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Re: eth.fcs==0x00000000
From: Stuart Kendrick <skendric () fhcrc org>
Date: Sun, 25 Nov 2012 04:53:09 -0800

Hi Guy,

See https://vishnu.fhcrc.org/bad-fcs/

Originally, I saw this behavior using Wireshark running on a Windows
guest inside the VMWare cluster.

However, I took the trace posted above using a Fluke Optiview XG (one of
its 'Network Ports', i.e. a port backed by custom hardware, capable of
line-rate capture), plugged into a switch port belonging to the relevant
VLAN, capture filter set to capture only ARPs.

As confirmation, I also ran Wireshark on a Windows VM inside the VMWare
cluster and saw similar behavior (i.e. intermittent frames flagged with
ETHERNET FRAME CHECK SEQUENCE INCORRECT).

So, I'm suggesting that Wireshark is behaving accurately here ...
mostly, I'm interested in the experience of other analysts:  is this a
known issue?

--sk

On 11/24/2012 10:29 PM, Guy Harris wrote:
On Nov 24, 2012, at 1:27 PM, Stuart Kendrick <skendric () fhcrc org> wrote:

I'm seeing ARP Requests and Responses with the Ethernet Frame check
sequence set to all zeros
Or, at least, ARP requests and responses with 4 octets of zero that Wireshark has decided are the Ethernet frame 
check sequence.

It's possible that Wireshark is guessing incorrectly; no capture mechanism I know of atop which libpcap/WinPcap runs, 
if it delivers an FCS as part of an Ethernet, provides any indication whether a particular packet has an FCS or not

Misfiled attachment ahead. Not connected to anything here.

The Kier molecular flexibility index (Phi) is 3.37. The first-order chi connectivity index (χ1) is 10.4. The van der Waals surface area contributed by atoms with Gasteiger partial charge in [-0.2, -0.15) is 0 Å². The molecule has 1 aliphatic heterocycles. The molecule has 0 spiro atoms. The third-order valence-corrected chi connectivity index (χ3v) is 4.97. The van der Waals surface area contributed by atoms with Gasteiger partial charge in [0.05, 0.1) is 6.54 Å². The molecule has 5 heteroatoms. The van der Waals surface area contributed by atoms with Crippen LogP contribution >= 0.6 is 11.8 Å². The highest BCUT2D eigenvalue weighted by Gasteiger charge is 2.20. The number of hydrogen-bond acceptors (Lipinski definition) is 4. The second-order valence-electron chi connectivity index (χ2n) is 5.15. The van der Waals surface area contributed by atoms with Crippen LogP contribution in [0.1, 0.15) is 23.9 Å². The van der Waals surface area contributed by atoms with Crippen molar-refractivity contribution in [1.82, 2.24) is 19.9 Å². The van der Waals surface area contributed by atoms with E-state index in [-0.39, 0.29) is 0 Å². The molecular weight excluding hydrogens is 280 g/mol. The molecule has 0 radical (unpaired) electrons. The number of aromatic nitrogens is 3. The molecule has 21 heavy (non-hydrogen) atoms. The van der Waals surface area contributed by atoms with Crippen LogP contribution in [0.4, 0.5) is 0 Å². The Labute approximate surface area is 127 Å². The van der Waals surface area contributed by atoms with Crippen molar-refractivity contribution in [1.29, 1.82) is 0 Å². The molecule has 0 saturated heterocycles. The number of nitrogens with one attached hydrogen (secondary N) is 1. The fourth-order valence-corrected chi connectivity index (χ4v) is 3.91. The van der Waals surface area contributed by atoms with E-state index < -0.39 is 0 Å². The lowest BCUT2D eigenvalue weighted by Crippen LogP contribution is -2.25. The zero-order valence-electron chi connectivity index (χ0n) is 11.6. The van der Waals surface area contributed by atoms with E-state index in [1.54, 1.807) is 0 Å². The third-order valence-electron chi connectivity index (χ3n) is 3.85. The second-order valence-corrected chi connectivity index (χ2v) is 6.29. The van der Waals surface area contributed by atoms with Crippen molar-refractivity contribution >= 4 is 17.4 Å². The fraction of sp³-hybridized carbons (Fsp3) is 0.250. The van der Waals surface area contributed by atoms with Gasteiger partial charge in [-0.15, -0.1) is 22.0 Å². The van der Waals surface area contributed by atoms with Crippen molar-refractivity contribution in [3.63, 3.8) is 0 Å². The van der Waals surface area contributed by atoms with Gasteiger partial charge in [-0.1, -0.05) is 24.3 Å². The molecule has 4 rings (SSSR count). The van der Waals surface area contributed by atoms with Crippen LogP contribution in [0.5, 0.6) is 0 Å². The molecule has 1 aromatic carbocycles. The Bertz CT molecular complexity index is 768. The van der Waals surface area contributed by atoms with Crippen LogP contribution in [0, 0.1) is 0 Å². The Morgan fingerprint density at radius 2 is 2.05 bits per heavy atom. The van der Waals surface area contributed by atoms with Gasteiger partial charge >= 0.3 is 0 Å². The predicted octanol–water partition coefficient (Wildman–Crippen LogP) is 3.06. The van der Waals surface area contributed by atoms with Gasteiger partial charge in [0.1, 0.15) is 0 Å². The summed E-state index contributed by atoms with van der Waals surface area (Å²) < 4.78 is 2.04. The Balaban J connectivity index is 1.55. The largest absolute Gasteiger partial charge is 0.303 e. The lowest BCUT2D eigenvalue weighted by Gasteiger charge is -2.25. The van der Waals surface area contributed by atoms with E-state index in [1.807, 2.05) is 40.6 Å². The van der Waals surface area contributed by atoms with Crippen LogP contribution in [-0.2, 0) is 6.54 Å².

(outgoing packets probably won't have one, as they're normally generated by the network adapter), and there's no way 
to deliver such an indication in the pcap API, so Wireshark has to guess whether there is an FCS or not, based on 
whether there appear to be 4 extra bytes (over and above any necessary trailer) at the end of the frame.  It bases 
that on whatever length information the protocol(s) running atop Ethernet provide, such as the IPv4 length field; the 
ARP dissector doesn't do that (there's no explicit length field, but it could infer the packet length in at least 
some cases), so the heuristics might give the wrong answer.  Does Wireshark report that any IPv4 or IPv6 packets have 
an FCS?  If not, maybe it's incorrectly concluding that the 
 ARP pack
 ets have an FCS when it's just part of a trailer.

Alternatively...

.... the expert layer flags these as 'Ethernet
Frame Check Sequence Incorrect'

Tentatively, all the emitters of these ARPs are Windows guests on a
VMWare cluster ...
...if this is going over a virtual interface, the FCS only protects against virtualization software bugs and memory 
bus problems, so the virtual interface may well not bother to fill in the FCS, and may just leave it as zero, so the 
heuristics might be giving the right answer, but the packet may not have a real FCS.

Could you send one of the frames that Wireshark claims has an all-zero FCS?

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